Hood received contributions from law firm involved in student loan lawsuit
Mississippi Attorney General Jim Hood received campaign contributions from one of the law firms involved in his lawsuit against student loan provider Navient, according to an examination of records by Mississippi Matters.
The Minneapolis-based law firm Zimmerman Reed LLP gave Hood a $7,500 contribution on December 18. The firm is part of a lawsuit filed in Hinds County Chancery Court on July 17 against Navient, which is also fighting lawsuits from the federal Consumer Financial Protection Bureau and the states of Washington and Illinois.
The suit alleges that the student loan giant — which has 12 million borrowers and $300 billion in loans to students — used deceptive trade practices that Hood and others say cost borrowers $4 billion in additional student loan debt. Hood accuses Navient of misleading borrowers about payment options that resulted in higher monthly payments that many could not afford.
The state has retained Abraham and Associates as lead counsel in the case on a contingency basis, with Zimmerman Reed LLP, the Mississippi Center for Justice and Robert McDuff involved as well.
For years, Hood has received campaign contributions — either directly or through a political action committee acting as an intermediary — from law firms that receive litigation contracts for lawsuits against drug manufacturers, insurance companies, banks, tobacco companies, BP and Microsoft.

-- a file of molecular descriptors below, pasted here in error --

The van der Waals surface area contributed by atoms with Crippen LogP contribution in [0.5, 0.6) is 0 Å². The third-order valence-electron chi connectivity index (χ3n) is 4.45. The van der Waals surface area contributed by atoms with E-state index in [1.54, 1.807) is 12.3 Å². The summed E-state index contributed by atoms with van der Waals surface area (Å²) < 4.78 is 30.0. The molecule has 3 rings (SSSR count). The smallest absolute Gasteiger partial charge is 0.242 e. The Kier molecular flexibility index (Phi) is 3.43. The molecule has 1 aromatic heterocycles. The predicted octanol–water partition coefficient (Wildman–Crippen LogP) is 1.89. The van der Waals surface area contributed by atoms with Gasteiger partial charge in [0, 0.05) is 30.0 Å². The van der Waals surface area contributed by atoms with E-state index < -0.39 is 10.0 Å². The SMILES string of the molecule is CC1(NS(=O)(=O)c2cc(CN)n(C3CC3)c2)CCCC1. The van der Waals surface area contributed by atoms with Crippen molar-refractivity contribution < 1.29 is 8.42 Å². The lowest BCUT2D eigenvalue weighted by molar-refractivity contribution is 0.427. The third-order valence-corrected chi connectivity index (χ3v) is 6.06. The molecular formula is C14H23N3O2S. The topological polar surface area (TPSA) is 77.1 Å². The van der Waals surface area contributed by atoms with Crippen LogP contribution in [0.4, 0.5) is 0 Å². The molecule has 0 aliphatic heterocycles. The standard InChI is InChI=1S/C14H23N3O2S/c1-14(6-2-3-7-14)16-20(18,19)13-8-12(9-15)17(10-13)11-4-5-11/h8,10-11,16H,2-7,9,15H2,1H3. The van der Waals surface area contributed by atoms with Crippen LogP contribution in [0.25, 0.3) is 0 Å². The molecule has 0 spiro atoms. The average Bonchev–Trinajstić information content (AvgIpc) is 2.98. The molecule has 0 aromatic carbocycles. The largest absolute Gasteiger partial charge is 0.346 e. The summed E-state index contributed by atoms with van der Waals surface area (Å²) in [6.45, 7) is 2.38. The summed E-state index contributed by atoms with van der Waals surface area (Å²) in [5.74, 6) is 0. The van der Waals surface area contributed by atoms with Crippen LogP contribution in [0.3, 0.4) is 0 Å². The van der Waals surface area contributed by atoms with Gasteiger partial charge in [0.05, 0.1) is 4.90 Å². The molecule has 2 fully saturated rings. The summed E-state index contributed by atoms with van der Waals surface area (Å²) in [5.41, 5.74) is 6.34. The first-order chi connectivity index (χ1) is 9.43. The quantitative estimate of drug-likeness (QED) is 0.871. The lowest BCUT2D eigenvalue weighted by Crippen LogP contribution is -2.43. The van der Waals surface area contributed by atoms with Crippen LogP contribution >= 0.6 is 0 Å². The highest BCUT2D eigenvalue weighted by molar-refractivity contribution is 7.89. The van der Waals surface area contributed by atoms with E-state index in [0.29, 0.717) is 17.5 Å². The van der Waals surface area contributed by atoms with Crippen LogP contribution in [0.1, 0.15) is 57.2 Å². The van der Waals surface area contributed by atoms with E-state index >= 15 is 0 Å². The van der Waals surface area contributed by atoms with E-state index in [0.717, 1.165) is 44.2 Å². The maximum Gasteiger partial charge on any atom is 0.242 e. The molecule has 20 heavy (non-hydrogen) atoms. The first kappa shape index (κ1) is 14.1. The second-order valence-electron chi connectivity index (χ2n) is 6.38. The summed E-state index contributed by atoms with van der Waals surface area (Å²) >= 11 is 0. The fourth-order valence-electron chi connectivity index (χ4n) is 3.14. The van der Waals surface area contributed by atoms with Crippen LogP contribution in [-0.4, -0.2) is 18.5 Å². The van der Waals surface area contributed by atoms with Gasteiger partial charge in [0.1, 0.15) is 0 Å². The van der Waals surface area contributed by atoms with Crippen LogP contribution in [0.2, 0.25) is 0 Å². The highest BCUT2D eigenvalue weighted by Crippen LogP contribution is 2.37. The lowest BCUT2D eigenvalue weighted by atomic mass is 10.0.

Law firms have earned $108,684,557 since 2009 representing the state at the behest of the AG's office.
Zimmerman Reed LLP is one of many law firms that gave Hood generous campaign contributions, either directly, or to the Democratic Attorneys General Association — a left-leaning political action committee that raises campaign cash for Democratic candidates for attorney general posts nationwide.
In 2012, Zimmerman Reed PLLP earned more than $405,000 in contingency fees from its legal work against Hitachi on behalf of Mississippi for alleged price fixing on liquid-crystal display panels. In 2014, it received more than $1.1 million for legal work against LG Electronics, also accused of alleged price-fixing on LCD panels.
It also received more than $465,000 in 2015 for legal work against Chi Mei Optoelectronics Inc. and $1.3 million in a lawsuit against AU Optronics for alleged price-fixing on LCD screens.
The companies settled with 24 states in 2012.
By law, contingency fees for attorneys working for the attorney general are capped at 25 percent for awards up to $25 million, 20 percent for awards between $10 million and $15 million, 15 percent for awards between $15 million and $20 million, 10 percent for awards between $20 million and $25 million, and five percent for any award exceeding $25 million.